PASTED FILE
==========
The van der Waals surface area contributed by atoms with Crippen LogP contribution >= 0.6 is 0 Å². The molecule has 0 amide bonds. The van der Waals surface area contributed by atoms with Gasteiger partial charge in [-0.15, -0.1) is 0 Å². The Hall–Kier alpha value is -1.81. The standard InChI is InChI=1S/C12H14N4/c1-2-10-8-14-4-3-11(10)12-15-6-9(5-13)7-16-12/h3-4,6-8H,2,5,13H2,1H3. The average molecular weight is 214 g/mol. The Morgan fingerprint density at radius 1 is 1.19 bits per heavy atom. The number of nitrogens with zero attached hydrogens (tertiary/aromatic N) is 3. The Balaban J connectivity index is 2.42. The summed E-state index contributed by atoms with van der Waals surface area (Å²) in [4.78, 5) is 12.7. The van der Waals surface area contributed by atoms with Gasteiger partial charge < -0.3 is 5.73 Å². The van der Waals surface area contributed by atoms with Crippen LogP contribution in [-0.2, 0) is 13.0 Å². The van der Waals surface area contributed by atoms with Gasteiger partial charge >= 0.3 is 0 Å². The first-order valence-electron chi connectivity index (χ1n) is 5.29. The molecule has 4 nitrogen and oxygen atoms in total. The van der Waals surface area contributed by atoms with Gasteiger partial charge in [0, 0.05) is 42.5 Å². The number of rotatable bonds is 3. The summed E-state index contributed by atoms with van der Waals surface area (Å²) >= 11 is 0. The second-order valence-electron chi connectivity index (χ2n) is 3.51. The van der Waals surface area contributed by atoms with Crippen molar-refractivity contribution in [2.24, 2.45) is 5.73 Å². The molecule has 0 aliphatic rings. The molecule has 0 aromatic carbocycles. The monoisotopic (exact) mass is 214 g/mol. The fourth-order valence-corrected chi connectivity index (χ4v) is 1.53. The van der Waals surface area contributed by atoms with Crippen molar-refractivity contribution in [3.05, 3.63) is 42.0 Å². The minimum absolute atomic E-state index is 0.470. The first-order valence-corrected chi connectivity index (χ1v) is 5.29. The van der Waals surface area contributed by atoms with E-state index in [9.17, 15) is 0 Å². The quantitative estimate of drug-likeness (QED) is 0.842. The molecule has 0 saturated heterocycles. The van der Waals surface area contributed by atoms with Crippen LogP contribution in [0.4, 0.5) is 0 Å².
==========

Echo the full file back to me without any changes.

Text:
The van der Waals surface area contributed by atoms with Crippen LogP contribution >= 0.6 is 0 Å². The molecule has 0 amide bonds. The van der Waals surface area contributed by atoms with Gasteiger partial charge in [-0.15, -0.1) is 0 Å². The Hall–Kier alpha value is -1.81. The standard InChI is InChI=1S/C12H14N4/c1-2-10-8-14-4-3-11(10)12-15-6-9(5-13)7-16-12/h3-4,6-8H,2,5,13H2,1H3. The average molecular weight is 214 g/mol. The Morgan fingerprint density at radius 1 is 1.19 bits per heavy atom. The number of nitrogens with zero attached hydrogens (tertiary/aromatic N) is 3. The Balaban J connectivity index is 2.42. The summed E-state index contributed by atoms with van der Waals surface area (Å²) in [4.78, 5) is 12.7. The van der Waals surface area contributed by atoms with Gasteiger partial charge < -0.3 is 5.73 Å². The van der Waals surface area contributed by atoms with Crippen LogP contribution in [-0.2, 0) is 13.0 Å². The van der Waals surface area contributed by atoms with Gasteiger partial charge >= 0.3 is 0 Å². The first-order valence-electron chi connectivity index (χ1n) is 5.29. The molecule has 4 nitrogen and oxygen atoms in total. The van der Waals surface area contributed by atoms with Gasteiger partial charge in [0, 0.05) is 42.5 Å². The number of rotatable bonds is 3. The summed E-state index contributed by atoms with van der Waals surface area (Å²) >= 11 is 0. The second-order valence-electron chi connectivity index (χ2n) is 3.51. The van der Waals surface area contributed by atoms with Crippen molar-refractivity contribution in [2.24, 2.45) is 5.73 Å². The molecule has 0 aliphatic rings. The molecule has 0 aromatic carbocycles. The monoisotopic (exact) mass is 214 g/mol. The fourth-order valence-corrected chi connectivity index (χ4v) is 1.53. The van der Waals surface area contributed by atoms with Crippen molar-refractivity contribution in [3.05, 3.63) is 42.0 Å². The minimum absolute atomic E-state index is 0.470. The first-order valence-corrected chi connectivity index (χ1v) is 5.29. The van der Waals surface area contributed by atoms with E-state index in [9.17, 15) is 0 Å². The quantitative estimate of drug-likeness (QED) is 0.842. The molecule has 0 saturated heterocycles. The van der Waals surface area contributed by atoms with Crippen LogP contribution in [0.4, 0.5) is 0 Å².